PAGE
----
running for office in rome -- 11/10/14

Today's selection -- from Augustus by Adrian Goldsworthy. Running for public office in ancient Rome:

"A man seeking office [in Rome] formally donned a specially whitened toga known as the toga candidata, from which we get our word candidate. It was important to be conspicuous during a campaign. There were no political parties at Rome as we would understand them, nor were elections primarily contests about policy. Quite openly, voters selected on the basis of perceived character and past behaviour rather than the views a candidate expressed. Where an individual's nature was not obvious, the Roman people tended to be drawn to a famous name, for there was a sense that virtue and ability were inherited. Therefore, if a man's father and grandfather had served with distinction -- or at least avoided utter ignominy -- then it was assumed that he would possess comparable talent. He also tended to inherit the networks of past favours, obligations and friendships built up by previous generations. The established aristocratic families lost no opportunity to advertise their achievements. Porches of houses were decorated with the symbols of past victories, and as someone went in they would pass busts of ancestors, each shown with the insignia of their magistracies. ...

"It was especially important for a candidate's house to be busy in these hours just before dawn as the working day got under way. In 64 BC Quintus Cicero wrote a pamphlet on electioneering presented as advice for his brother's consular campaign -- something which Cicero himself scarcely needed, but a convenient literary device. He notes that quite a few people will choose to visit several of the candidates, hedging their bets on who will win. Quintus advises the candidate to show great pleasure at such visits, in the hope of flattering them into becoming genuine supporters.

Modern painting of the Forum where meetings of the Public Assembly took place.

"A candidate could not have too many political friends, and this was an opportunity to make new ones. As Quintus Cicero puts it: ' ... you can make friends of any people you wish without disgrace, which you cannot do in the rest of life. If at some other time you were to exert yourself to court friendship with them, you would seem to act in bad taste; but in a canvass you would be thought a very poor candidate if you did not so act and with vigour too in connection with many such people.'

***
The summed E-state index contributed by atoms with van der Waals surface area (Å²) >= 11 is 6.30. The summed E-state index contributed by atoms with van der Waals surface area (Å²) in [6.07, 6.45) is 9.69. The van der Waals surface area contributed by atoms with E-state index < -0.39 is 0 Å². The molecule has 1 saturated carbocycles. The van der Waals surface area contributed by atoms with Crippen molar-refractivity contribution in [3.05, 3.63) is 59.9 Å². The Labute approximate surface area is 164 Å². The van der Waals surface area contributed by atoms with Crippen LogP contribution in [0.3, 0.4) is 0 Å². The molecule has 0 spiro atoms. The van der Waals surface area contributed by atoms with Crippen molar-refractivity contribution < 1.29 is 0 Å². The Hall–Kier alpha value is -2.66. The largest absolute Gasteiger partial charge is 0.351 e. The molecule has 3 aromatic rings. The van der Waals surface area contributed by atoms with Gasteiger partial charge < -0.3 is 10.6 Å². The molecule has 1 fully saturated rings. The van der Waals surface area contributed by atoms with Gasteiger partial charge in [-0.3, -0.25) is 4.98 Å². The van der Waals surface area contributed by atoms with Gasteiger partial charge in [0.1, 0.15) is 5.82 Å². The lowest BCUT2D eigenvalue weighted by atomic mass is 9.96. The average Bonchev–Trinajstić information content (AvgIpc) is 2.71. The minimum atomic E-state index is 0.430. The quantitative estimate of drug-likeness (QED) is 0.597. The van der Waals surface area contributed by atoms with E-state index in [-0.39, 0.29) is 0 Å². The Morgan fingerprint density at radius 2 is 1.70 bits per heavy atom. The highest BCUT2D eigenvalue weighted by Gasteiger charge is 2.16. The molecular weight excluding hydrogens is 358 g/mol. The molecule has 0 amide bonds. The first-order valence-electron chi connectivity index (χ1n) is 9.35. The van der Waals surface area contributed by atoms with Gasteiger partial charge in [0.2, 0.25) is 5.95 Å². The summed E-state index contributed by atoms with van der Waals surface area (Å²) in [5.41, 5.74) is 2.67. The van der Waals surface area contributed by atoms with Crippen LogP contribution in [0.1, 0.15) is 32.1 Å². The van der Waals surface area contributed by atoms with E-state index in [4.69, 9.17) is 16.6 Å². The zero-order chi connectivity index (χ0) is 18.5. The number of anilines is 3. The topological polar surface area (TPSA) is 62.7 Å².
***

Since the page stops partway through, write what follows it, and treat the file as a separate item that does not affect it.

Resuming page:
"It was a good opportunity to let people do a candidate a favour by showing support and so put him under obligation to them for the future. There were very obvious ways of displaying commitment to a candidate, most notably walking with him through the Forum. It was important to be attended by as many and as distinguished a following as possible so that friendships could be noted. The Roman electorate tended to favour a perceived winner, and so big followings readily grew as more people wanted to join the winning side.

Voter, standing to the left of a pons (or voting bridge, designed both to make the
act of voting a very public act and to augment the secrecy of a citizen's
individual vote) is being handed a ballot from a bare-chested attendant below.
On the right, another voter puts his ballot in a cista (or voting urn).

"When a candidate proceeded through the heart of the City in this way, he would greet passers-by, and again wish to be seen to be associated with as many prominent people as possible. A special type of slave, known as a nomenclator, had the job of whispering in his master's ear the names of people so that they could be greeted properly. Too obvious a dependence on this assistant was seen as vulgar, but Cato the Younger was unusual in very publicly dispensing with one, and then attempting to ban other candidates from using them. Under pressure he relented, and nomenclatores continued to be an essential part of a politician's staff.

"A wise candidate did his best to please as many people as possible. He and his friends were expected to entertain and praise both individuals and groups -- the equestrian order, the publicani, the less well-off classes, and members of the various guilds in the City and voting divisions in the Assemblies. It was vital to be seen as generous and willing to help, particularly in return for support. As Quintus Cicero put it: 'people want not only promises ... but promises made in a lavish and complimentary way'. They were also bound to ask for favours. 'Whatever you cannot perform, decline gracefully or, better yet, don't decline. A good man will do the former, a good candidate the latter.' Better to promise wherever possible, since 'if you refuse you are sure to rouse antagonism at once, and in more people .... Especially as they are much angrier with those who refuse them than with a man who ... has a reason for not fulfilling his promise, although he would do so if he possibly could.' Election pledges were just as impermanent in the first century BC as they are today, and voters similarly inclined to let optimism triumph over experience."


author:

Adrian Goldsworthy

title:

Augustus: First Emperor of Rome

publisher:

Yale University Press

date:

2014 by Adrian Goldworthy

pages:

37-41
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